How weird, I am also 24 and a hair stylist. I suffer from migraines, neck & shoulder pain from my job etc. For the first time today the back of my head went numb and very cold feeling, which to me was a bit strange. I have had a pretty medium headache all day today. I went home and went to bed and somewhat later my head started going numb and down my back in the middle around my spine with the cold feeling again. Prehaps my spine is out and pinching on some nerves??I have not been in a car accident before but have slipped and fallen straight onto my back hitting my head on wooden floor receiving whiplash then.
Finding a Neurologist and requesting a mri and a having your brain scanned will be the best thing you could do. Upon you getting that done, ask the doctor if they can look for Chiari 1 Malformation. More information on that you can find on: http://www.asap.org/index.php/disorders/chiari-malformation
You never want to assume or diagnose yourself.
Well folkes I am pushing 50 know and had this cold head for many years ,stayed away from dinning rooms that are air condintioned etc.
I wear a ball cap ever day and a bed cap every night to bed.
Been to a few Doctors.They believe I frozze my head to many times working up north. Not !
There is hope. It is mostly in the neck . Chiropractors helped some .
But what realy helped me is taking 2 Calcium pills 500mg each before bed time.
It took about 2 weeks to notice a diffence.
Must be because we have not been drinking enough milk ,more pop and beer etc.
Joints are working better ,maybe allowing more blood flow to the scalp now.
Still wear a cap in cool days,just don't need a hot shower or use of a hiar dryer in the morning.
No, it can not hurt you, but it's not particularly healthy either. Whole wheat or multigrain flour is much more beneficial to your body.
Generally speaking, these "pea-sized" lumps are plugged up oil glands (there are a lot in that area)... The skin can over-grow an oil gland, but the glands continues to secrete oil; the gland will swell as the oil builds up --which becomes mixed with the internal skin cells sloughing off the inside wall of the "lump". When this happens, we call them "sebaceous cysts". (a cyst by definition is a fluid-filled sac)... They are not dangerous, but occasionally one will become irritated and sell even more. When it ruptures (usually because you squeezed it) a cheezy-sour smelling material will come out... The material is the oil & internal skin cells I mentioned earlier... The problem with these cysts is that once formed they will periodically swell & drain until a surgeon cuts the sac out. If they don't get ALL of the wall, the cyst will re-form and continue to periodically swell and drain...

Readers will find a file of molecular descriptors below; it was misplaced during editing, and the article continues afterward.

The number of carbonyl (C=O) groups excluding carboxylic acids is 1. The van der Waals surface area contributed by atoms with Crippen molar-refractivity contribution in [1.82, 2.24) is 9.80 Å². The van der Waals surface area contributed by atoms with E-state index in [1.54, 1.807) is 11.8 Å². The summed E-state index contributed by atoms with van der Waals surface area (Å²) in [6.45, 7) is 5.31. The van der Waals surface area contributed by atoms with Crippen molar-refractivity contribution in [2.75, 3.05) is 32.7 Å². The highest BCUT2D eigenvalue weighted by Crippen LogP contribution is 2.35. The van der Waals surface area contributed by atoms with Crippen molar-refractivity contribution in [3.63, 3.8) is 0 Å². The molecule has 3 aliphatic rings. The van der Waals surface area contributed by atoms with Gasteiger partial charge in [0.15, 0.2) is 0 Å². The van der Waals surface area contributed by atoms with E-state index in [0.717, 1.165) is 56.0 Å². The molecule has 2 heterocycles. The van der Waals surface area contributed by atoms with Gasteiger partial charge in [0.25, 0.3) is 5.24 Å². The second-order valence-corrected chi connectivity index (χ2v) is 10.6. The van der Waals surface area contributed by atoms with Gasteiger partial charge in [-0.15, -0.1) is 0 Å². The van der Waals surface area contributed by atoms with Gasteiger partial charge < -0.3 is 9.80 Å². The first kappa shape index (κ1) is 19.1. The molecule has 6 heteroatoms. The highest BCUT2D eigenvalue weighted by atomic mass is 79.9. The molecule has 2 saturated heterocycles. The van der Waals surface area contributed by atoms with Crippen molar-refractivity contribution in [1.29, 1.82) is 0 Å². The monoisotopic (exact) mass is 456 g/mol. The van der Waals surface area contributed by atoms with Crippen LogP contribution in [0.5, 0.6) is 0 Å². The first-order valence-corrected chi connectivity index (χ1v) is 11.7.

Not too much, but it can depend. Ultimately, chalk is a rock. A very soft rock. But now, companies do not use real rock. They use artificial materials. It may or may not be life threatening, but I suggest whoever ate chalk should rest, not eat anything for a bit, go to the bathroom constantly, and call your doctor for help.
Not really anything, depending on the type of mold though. It just tastes really nasty.
Yes, people can eat basic magnesium carbonate gym chalk. It would be a good idea to be near a toilet when you do. Magnesium carbonate works as a laxative and antacid. While it is not advisable to eat chalk, in this case it can be done, it just should not be done because it can have impurities and harmful substances.
I would recommend reading the package looking for any details on what you should do if it's consumed. I have been using chalk since I was 4 years old and I don't think it's harmful to anything. Most likely they wouldn't make the chalk toxic if consumed.